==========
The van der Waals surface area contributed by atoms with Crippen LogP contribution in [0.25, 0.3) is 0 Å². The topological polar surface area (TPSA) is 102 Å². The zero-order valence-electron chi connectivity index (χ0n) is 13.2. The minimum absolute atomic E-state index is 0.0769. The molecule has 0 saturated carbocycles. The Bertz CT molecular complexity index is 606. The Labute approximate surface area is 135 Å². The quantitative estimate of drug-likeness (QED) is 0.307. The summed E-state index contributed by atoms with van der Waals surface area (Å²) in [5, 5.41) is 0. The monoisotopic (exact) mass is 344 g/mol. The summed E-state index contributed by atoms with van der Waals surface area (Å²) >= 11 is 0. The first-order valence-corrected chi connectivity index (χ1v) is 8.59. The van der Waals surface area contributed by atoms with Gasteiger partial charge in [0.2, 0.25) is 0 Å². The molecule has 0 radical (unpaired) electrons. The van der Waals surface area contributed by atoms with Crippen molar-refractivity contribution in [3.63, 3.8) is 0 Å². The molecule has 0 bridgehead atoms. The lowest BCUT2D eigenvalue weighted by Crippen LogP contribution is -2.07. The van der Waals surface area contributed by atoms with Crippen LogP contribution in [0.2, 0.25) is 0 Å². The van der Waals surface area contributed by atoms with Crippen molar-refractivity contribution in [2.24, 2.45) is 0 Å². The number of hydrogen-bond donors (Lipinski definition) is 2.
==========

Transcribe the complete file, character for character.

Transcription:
The van der Waals surface area contributed by atoms with Crippen LogP contribution in [0.25, 0.3) is 0 Å². The topological polar surface area (TPSA) is 102 Å². The zero-order valence-electron chi connectivity index (χ0n) is 13.2. The minimum absolute atomic E-state index is 0.0769. The molecule has 0 saturated carbocycles. The Bertz CT molecular complexity index is 606. The Labute approximate surface area is 135 Å². The quantitative estimate of drug-likeness (QED) is 0.307. The summed E-state index contributed by atoms with van der Waals surface area (Å²) in [5, 5.41) is 0. The monoisotopic (exact) mass is 344 g/mol. The summed E-state index contributed by atoms with van der Waals surface area (Å²) >= 11 is 0. The first-order valence-corrected chi connectivity index (χ1v) is 8.59. The van der Waals surface area contributed by atoms with Gasteiger partial charge in [0.2, 0.25) is 0 Å². The molecule has 0 radical (unpaired) electrons. The van der Waals surface area contributed by atoms with Crippen molar-refractivity contribution in [3.63, 3.8) is 0 Å². The molecule has 0 bridgehead atoms. The lowest BCUT2D eigenvalue weighted by Crippen LogP contribution is -2.07. The van der Waals surface area contributed by atoms with Crippen LogP contribution in [0.2, 0.25) is 0 Å². The van der Waals surface area contributed by atoms with Crippen molar-refractivity contribution in [2.24, 2.45) is 0 Å². The number of hydrogen-bond donors (Lipinski definition) is 2.